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I'm writing a text where the object of the text is the sprinkle on top of the cupcake, "cupcake sprinkle". But I've searched it and it all turns up "sprinkle cupcakes".

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up vote 1 down vote accepted

You have to use quotes if you want to impose a specific order on a Google search.

"Cupcake sprinkle" returns more than 20000 results.

Sprinkle can be used both as a noun (to designate the candies you put on top of cakes) and as a verb (to designate the act of sprinkling the candies).

EDIT: as psmears points out the plural form sprinkles is more commonly used.

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I believe "sprinkles" is more common: note that nearly all the results on that Google search are for "cupcake sprinkle + <noun>" - "cupcake sprinkle party", "... candies", "... ring", "... club", "... shirt", "... bottle cap", whereas if you search for cupcake sprinkles the results are referring to the stuff itself :) – psmears Apr 26 '11 at 8:53
@psmears: good point, I added it to the answer. – nico Apr 26 '11 at 8:59

If you're talking about the little sugary tidbits that are commonly sprinkled over cakes, ice cream and so on, then that's usually called sprinkles (or hundreds and thousands or a few other names).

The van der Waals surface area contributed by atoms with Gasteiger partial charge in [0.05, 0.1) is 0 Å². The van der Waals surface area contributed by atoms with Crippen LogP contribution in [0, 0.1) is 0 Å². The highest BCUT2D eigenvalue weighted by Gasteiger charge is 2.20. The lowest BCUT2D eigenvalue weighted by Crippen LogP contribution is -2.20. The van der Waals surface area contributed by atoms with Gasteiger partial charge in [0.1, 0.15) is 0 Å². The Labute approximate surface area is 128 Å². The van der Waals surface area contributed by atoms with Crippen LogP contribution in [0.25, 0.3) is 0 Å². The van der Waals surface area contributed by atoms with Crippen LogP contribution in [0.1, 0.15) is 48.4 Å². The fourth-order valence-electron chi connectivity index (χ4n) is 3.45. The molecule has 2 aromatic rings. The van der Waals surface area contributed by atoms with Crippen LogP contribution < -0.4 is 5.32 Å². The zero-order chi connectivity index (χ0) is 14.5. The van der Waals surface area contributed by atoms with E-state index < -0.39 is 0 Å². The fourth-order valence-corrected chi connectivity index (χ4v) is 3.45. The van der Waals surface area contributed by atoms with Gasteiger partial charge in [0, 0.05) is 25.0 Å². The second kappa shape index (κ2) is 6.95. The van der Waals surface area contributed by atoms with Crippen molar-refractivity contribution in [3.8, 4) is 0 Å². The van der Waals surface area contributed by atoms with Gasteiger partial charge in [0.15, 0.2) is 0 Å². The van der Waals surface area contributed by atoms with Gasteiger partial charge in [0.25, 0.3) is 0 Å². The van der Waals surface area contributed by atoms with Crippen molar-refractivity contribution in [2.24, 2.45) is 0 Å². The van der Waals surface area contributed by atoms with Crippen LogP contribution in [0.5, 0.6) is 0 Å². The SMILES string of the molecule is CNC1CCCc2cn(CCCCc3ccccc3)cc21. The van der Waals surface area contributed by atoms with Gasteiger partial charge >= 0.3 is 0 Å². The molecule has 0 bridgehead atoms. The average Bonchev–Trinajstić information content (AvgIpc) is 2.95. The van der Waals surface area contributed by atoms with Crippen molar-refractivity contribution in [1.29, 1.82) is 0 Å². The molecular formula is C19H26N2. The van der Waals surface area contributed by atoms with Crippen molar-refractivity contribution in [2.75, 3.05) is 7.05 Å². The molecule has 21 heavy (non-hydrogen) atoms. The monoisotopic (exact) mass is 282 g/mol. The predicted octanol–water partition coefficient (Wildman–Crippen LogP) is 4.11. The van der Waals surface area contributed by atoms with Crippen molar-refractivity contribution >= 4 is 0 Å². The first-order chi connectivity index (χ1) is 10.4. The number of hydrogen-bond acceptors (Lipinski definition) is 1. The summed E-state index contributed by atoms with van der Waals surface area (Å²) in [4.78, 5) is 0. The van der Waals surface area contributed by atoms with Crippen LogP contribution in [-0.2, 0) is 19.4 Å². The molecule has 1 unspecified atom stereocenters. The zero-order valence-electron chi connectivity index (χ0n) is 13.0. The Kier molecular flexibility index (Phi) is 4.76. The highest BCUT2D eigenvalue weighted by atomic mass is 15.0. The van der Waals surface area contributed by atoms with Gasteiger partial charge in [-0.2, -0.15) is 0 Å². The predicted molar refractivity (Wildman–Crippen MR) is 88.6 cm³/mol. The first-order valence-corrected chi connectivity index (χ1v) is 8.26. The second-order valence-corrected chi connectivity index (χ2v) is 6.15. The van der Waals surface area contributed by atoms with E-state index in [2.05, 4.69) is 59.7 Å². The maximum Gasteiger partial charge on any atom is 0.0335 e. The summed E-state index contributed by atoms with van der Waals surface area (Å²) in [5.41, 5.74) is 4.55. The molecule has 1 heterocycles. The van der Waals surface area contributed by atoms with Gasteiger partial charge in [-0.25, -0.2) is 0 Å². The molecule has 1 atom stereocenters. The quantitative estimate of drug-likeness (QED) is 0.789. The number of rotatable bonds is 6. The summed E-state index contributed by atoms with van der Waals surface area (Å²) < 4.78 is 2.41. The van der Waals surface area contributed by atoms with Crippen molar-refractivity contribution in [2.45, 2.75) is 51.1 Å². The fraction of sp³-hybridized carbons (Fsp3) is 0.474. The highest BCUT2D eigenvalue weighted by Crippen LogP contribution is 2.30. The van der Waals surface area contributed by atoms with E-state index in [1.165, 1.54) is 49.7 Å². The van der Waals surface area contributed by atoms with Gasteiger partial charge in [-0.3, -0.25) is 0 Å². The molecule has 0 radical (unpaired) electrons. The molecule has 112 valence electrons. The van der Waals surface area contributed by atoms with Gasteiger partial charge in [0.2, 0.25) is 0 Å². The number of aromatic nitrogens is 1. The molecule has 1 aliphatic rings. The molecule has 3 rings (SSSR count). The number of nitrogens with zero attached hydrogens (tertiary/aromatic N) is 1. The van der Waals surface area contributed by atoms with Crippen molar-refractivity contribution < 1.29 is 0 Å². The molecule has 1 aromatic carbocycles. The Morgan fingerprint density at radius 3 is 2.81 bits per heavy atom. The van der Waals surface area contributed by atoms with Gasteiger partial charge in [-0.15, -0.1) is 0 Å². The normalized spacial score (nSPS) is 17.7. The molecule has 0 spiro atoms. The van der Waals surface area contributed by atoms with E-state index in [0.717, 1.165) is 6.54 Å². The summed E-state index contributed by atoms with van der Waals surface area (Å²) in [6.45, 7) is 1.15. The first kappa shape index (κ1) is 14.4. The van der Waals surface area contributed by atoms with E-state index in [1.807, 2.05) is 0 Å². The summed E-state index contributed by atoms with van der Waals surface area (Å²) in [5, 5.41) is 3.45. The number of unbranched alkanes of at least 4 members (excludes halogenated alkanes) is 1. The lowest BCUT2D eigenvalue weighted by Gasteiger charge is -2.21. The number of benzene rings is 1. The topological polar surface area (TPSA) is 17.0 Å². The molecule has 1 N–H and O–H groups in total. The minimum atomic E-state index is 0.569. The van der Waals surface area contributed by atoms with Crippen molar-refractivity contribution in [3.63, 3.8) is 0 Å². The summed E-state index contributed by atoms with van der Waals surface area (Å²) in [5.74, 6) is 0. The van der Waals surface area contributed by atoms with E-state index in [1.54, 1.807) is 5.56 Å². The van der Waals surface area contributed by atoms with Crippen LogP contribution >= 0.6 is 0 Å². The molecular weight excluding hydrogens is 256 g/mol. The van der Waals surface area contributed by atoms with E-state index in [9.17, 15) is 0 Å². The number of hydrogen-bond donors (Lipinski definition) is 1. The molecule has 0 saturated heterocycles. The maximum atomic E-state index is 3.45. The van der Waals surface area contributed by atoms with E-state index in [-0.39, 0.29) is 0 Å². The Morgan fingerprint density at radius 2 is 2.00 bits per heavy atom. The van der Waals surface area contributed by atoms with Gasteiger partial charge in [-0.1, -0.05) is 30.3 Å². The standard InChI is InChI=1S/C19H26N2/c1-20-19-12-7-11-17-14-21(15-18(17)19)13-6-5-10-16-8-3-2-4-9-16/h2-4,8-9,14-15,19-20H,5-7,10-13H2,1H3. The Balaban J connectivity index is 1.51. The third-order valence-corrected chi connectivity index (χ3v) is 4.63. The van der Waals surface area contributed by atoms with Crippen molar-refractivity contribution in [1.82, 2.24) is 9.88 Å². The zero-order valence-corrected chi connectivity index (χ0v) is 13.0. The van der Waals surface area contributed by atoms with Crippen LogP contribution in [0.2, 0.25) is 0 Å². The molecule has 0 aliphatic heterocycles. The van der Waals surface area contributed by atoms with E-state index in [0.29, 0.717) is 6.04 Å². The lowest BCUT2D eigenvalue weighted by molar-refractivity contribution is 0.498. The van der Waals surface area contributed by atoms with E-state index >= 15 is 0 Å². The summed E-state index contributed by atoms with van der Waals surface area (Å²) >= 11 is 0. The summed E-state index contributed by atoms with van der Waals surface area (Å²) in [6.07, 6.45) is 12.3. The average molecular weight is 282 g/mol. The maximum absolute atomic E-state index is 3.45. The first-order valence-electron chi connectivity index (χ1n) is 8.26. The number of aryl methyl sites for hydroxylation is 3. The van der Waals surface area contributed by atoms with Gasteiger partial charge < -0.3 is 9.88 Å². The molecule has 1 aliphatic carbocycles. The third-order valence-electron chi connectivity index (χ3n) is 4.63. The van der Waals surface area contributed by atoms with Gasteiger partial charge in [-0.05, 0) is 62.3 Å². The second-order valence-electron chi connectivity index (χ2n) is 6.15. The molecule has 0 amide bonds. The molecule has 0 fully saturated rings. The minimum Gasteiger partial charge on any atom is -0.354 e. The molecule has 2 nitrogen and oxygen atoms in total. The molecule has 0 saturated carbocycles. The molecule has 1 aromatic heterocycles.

If you want to refer to this sort of confectionery, specifically intended for cupcakes, then you can say cupcake sprinkles. But you might not need to, because the word sprinkles already has that connotation.

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Regional note: People in New England call them "jimmies"; I could never get used to that. – Robusto Apr 26 '11 at 10:01
@Robusto: My sister confused the staff in an ice cream parlor in Canada when she asked for her ice cream to be topped with hundreds and thousands: "Hundreds and thousands of what?! Oh, you mean sprinkles!" – psmears Apr 26 '11 at 10:38

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